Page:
Gwen Hernandez’ online Scrivener training courses

Gwen Hernandez, author of romance novels and scrivener expert user (she wrote “Scrivener for Dummies” and “Productivity tools for writers: An introduction to free and low-cost programs that help you organize, prioritize, and focus“), has announced a new batch of online training courses for 2014.

They are:

  • Scrivener I: The Basics and Beyond (Mac & Windows), September 8-24
  • Scrivener II: Intermediate and Advanced Concepts (Mac & Windows), October 14-30
  • Scrivener Master Course: Compile (Mac & Windows), December 8-17

These courses are designed to lead from novice to expert and are traditionally well received by those who participate. They are also great value for money, so check them out.

Ady

 

Excellent post – Markdown workflows for scrivener, blogging and Evernote

I just came across this excellent post – “MY **MARKDOWN** WORKFLOWS FOR SCRIVENER, BLOGGING AND EVERNOTE” – on the Hunting Down Writing blog. It’s both excellent and thorough and I urge Scrivener and Evernote users to check it out. I’ve had difficulty working out how best to use markdown as my default formatting method and the workflows presented here are great.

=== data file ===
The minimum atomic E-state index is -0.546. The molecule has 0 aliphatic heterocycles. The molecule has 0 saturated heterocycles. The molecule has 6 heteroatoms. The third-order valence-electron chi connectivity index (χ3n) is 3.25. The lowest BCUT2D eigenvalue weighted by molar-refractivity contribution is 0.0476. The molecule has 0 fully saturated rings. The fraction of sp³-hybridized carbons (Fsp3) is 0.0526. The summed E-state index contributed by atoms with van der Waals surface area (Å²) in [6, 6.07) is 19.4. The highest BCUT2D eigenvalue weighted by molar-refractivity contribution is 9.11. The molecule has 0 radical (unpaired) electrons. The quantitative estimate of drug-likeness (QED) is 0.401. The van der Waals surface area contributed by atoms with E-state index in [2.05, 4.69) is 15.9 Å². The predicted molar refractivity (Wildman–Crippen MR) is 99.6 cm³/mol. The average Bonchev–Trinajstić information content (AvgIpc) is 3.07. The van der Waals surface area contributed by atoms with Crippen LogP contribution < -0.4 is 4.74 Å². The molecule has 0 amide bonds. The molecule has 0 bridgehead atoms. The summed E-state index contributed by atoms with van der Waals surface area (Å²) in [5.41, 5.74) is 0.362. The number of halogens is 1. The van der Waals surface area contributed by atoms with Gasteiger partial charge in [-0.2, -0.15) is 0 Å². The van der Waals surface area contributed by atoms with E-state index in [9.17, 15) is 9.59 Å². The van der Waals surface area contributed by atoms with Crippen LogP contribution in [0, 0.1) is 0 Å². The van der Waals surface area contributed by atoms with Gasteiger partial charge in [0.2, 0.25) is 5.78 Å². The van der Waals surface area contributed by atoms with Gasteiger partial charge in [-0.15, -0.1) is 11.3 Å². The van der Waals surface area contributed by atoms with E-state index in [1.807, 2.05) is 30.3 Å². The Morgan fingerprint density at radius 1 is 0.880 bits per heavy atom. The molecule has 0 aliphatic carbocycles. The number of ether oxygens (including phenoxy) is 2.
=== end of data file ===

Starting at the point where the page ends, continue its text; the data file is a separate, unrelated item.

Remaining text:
Ady

I’m curating a whole host of Scrivener-related resources here. Please pop by and take a look.

Scrivener Resources page updated

It’s only been live a few days, but already my Scrivener Resources page has received a lot of interest – thanks for coming by to take a look! I’ve just added a few more interesting blog posts and sites to the page so, even if you’ve already taken a look, please revisit.

I welcome comments about the selection and, if you have any choice scrivener sites that you think I should include, please let me know via the comments section on the page.

Scrivener and the Editing Process

I’ve stumbled across two fantastic blog posts over the last couple of days – both about Scrivener’s place in the editing process.

David Hewson’s post argues the case for dumping Scrivener and using Word; Jamie Todd Rubin’s post describes how he manages edits in Scrivener.

I think both cases are valid: David’s is argued from the point of view that editors will invariably use Word; Jamie’s from the point of view of someone who understands this, but would rather manage the whole process in Scrivener.

The example Jamie cites is for a 12 scene work; his process of copying from Word into Scrivener seems viable for a work of this size. David’s example has over 100 scenes and I wouldn’t want to be copying and pasting between the applications for a work of that magnitude.

What do you think about these two different approaches to the editing process? What do you do? Please feel free to leave a comment.

I’m curating a whole host of Scrivener-related resources here. Please pop by and take a look.